Regards,

Lucy Balch, author of a historical romance set in Regency times –

Love Trumps Logic

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My Exciting Week

I have had an incredibly exciting week. First, I got the proofs for my novel A Spark of Heavenly Fire, but that wasn’t the most exciting thing that happened.

More exciting was finding out I’m a blurb on the cover of Suzanne Francis’s book, Heart of Hythea. Seeing my name on the back cover of a book really made me feel like an author.

Even more exciting was having Michael Palmer accept an invitation to be a guest on my blog. Yep, that’s right — the Michael Palmer, author of thirteen bestselling novels, is going to be on my blog. Oddly enough for these cyber times, he’s never guested a blog before, so this is an historic occasion. Most exciting of all, he wrote the article just for me, rather than sending me one he’d already written.

I hope I’m not going against email ethics by making our conversation public, but our little discussion was interesting (to me anyway) and I wanted to share it.

My Sort-of Interview with Michael Palmer

Be sure to stop by Bertram’s Blog  and say hi to Michael.

Pat Bertram is the author of More Deaths Than One,  and A Spark of Heavenly Fire now available from Second Wind Publishing, LLC.

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Is There a Home for Lacey

 

            Recently I received the proof copy of my first novel, Lacey Took a Holiday, from the good people at Second Wind Publishing.  This is one of the great things about Second Wind (or 2W as the writers have come to call it): the authors are all much more involved in the creative process, including the editing and creating the covers if we want.  I’ve found some little changes I wanted to make and they’re willing to let me.

Now that the book has been accepted and published, I can go ahead and express a concern I had long before Starr Ambrose—one of the eventual winners of the Gather “First Chapters Romance”—voiced it during our competition.  The problem is that Lacey is an atypical romance.  Since anyone who reads it is going to find out anyway, I might as well confess that Lacey Grady, the main character of the novel, is in her own words “a woman of leisure.”  This does not mean the book is full of sex.  And her “romantic interest” in the story—Andy Warren—actually kidnaps her out of the brothel where he meets her.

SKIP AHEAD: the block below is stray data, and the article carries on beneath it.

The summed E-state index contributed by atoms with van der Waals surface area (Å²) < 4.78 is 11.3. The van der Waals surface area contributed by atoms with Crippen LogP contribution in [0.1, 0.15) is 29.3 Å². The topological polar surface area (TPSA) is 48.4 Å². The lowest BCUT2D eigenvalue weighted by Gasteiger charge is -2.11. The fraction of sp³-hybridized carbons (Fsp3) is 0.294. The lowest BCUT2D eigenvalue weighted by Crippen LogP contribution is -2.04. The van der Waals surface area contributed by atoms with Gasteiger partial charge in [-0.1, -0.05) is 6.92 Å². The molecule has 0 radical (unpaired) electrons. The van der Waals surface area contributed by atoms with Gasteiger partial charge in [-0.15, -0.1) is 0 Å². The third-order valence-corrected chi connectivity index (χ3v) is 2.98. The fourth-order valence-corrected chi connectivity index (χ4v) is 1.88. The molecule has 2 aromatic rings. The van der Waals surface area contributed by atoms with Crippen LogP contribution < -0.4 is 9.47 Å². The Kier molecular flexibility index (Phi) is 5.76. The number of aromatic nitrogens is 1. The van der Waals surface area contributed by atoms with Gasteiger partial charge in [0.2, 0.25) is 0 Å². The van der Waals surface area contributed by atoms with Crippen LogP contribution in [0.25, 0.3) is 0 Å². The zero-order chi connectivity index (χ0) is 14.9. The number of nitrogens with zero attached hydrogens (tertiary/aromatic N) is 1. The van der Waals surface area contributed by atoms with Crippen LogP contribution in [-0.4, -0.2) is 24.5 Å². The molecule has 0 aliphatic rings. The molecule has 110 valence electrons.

Well, let me fill in a few more blanks: Andy is actually a WWI veteran (the story takes place in the Blue Ridge Mountains of northwestern North Carolina in the mid 1920’s) whose wife and only son both died during childbirth.  Eventually the reader discovers that nearly everyone Andy has loved throughout his life has died tragically.  He’s really a bitter and jaded fellow.  He kidnaps Lacey on impulse because—well, okay, not only is she a prostitute, but an alcoholic.  Andy recognizes that she is drinking herself to death.  In a perverse sort of rescue attempt, he takes her out of “Curly’s” the bordello where she works and spirits her away to his mountaintop.

The problem with the story is this: who ever heard of a romance where the two main characters were so flawed, so downright “sinful.”  On the other hand, the love that develops between them is so sweet.  Not to give away too much, the romance that emerges becomes the one pure, innocent part of their lives.  Of course, there are some dangerous and difficult complications.  I’m not promising that they live happily ever after.

So can Lacey find a home in the midst of the other romance novels of 2W and on the bookshelves of Amazon and other places?  Is it too realistic to be a romance novel?  Does love redeem even people as abused and used as Lacey and Andy?  I suppose only time will tell.  –Laz Barnhill